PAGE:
“Confirmed Judges, Confirmed Fears” is a blog series documenting the harmful impact of President Trump’s judges on Americans’ rights and liberties. Cases in the series can be found by issue and by judge at this link.
Trump Eighth Circuit judges Ralph Erickson and David Stras affirmed a lower court that granted qualified immunity and dismissed a lawsuit against two police officers accused of using excessive force against an individual, including tasing him three times. The August 2020 case is Kohorst v. Smith.
Two Burnsville, Minnesota police officers were sent in response to a 911 call about two intoxicated men who were wandering neighborhood streets and, according to a computer dispatch, were suspected of participating in an altercation at a movie theater earlier that evening. Officer Thomas Smith approached one of the men, Brett Kohorst. Although there was later some dispute about exactly what happened, at one point Smith “took Kohorst to the ground,” tried to handcuff him, and told him he would be tased if he did not place his hands behind his back. Kohorst placed one hand behind his back while his other hand was underneath him, and Smith tased him and again tried to handcuff him. Kohorst continued to lie on his back with one hand behind him, rather than on his stomach with both hands behind him, and Smith pushed Kohorst down so that Kohorst’s face “hit the pavement, splitting his chin.” Smith tased Kohorst twice more, and Smith then handcuffed him and placed him in the back of his squad car. When Officer Steven Stoler wanted to adjust Kohorst’s handcuffs because they were in an awkward position, he pulled Kohler out of the car and “dropped him to the ground”, where body-cam footage showed he landed “with a loud thud.”
Kohorst was not charged with any offense, but sued Smith and another officer for using excessive force. Doctors diagnosed Kohorst as suffering from a concussion, retrograde amnesia, multiple bruises, and facial lacerations. A lower court granted qualified immunity to both officers and granted summary judgment against Kohorst, who then appealed.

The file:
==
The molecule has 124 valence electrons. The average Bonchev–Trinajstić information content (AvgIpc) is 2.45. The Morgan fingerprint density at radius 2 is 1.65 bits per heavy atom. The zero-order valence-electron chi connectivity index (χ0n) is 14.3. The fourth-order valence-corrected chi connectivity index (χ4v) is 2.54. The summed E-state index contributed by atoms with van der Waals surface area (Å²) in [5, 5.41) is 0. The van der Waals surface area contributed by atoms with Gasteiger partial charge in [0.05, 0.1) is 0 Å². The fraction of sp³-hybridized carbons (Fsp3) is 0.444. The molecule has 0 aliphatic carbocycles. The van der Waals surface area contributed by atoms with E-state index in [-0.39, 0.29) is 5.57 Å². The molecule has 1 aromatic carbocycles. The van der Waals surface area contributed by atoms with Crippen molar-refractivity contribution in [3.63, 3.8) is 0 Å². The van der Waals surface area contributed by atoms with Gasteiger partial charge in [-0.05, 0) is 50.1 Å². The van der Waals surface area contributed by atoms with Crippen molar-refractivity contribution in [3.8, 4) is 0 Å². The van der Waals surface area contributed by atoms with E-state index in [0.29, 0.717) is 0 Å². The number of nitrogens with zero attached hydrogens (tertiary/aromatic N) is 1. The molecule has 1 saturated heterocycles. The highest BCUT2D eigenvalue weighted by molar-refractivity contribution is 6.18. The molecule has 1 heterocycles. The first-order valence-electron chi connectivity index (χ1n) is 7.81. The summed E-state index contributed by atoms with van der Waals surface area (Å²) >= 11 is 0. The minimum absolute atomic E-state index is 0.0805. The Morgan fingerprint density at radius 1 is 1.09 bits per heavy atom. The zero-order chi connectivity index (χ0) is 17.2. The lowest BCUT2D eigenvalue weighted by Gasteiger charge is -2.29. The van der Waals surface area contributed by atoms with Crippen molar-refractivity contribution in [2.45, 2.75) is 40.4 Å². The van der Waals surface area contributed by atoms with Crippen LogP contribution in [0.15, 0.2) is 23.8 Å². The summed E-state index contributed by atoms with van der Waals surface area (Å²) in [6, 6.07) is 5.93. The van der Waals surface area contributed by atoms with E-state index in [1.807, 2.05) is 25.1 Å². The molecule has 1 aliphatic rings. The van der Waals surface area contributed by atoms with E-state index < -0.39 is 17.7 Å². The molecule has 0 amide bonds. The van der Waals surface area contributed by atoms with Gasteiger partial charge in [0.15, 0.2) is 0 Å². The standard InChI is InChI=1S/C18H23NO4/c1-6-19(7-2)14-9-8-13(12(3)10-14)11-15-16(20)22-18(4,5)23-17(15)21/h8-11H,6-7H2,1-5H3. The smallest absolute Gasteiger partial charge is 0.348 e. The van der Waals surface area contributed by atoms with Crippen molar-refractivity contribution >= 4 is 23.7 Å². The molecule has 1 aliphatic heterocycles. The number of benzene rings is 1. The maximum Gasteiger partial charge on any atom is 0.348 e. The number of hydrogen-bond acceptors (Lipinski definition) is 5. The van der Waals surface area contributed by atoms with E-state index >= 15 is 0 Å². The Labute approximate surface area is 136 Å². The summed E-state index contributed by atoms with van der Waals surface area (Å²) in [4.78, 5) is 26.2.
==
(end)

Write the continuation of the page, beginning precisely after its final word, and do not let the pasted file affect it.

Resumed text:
In a 2-1 opinion written by Trump judge Erickson and joined by Trump judge Stras, the Eighth Circuit affirmed the grant of qualified immunity to both officers. The majority found there was no genuine dispute as to Smith’s contention that he was aware that Kohorst was suspected of participating in the theater fight, which it concluded justified some of the force used against him. They ruled that Smith’s takedown of Kohorst was not unreasonable because he “at least appeared to be resisting” They also held that the tasings were also justified because “a reasonable officer in Smith’s position could have perceived Kohorst to be resisting arrest and could have feared for his safety,” although they acknowledged that the takedowns and “repeated tasings” appeared to be “on the hazy border between excessive and acceptable force.” With respect to Stoler, the majority claimed that Kohorst was “at least passively resisting” and that it was not “clearly established” that Stoler’s use of force against a “resisting, non-compliant suspect” was improper.
Judge Jane Kelly firmly dissented. Initially, she explained that viewing the facts most favorably to the party who lost on summary judgment, as the law requires, there was a “genuine dispute” as to whether Smith knew Kohorst was a suspect in a fight when he threw him to the ground and tased him, based on Smith’s initial incident report and other evidence that Smith did not see the part of the computer message about the fight. In addition, she went on, based on a partial video of the encounter, a “jury reasonably could conclude that Smith did not issue a command that Kohorst defied” before Smith tased him, and that Kohorst offered no more than “inconsequential” resistance, which did not justify Smith’s takedown and repeated tasings. As to Stoler, Kelly pointed out, a reasonable jury could conclude that his use of force against a subdued and handcuffed individual was a “gratuitous and completely unnecessary act of violence” in violation of “clearly established” law. Overall, Kelly concluded, it should have been up to a jury to decide these issues about the officers’ use of force.
As a result of the decision by Erickson and Stras, however, Brett Kohorst will have no opportunity to present his claims of police misconduct and excessive use of force to a jury to decide. The case is yet another example of Trump judges refusing to allow a jury to even consider a complaint of police violence and misconduct.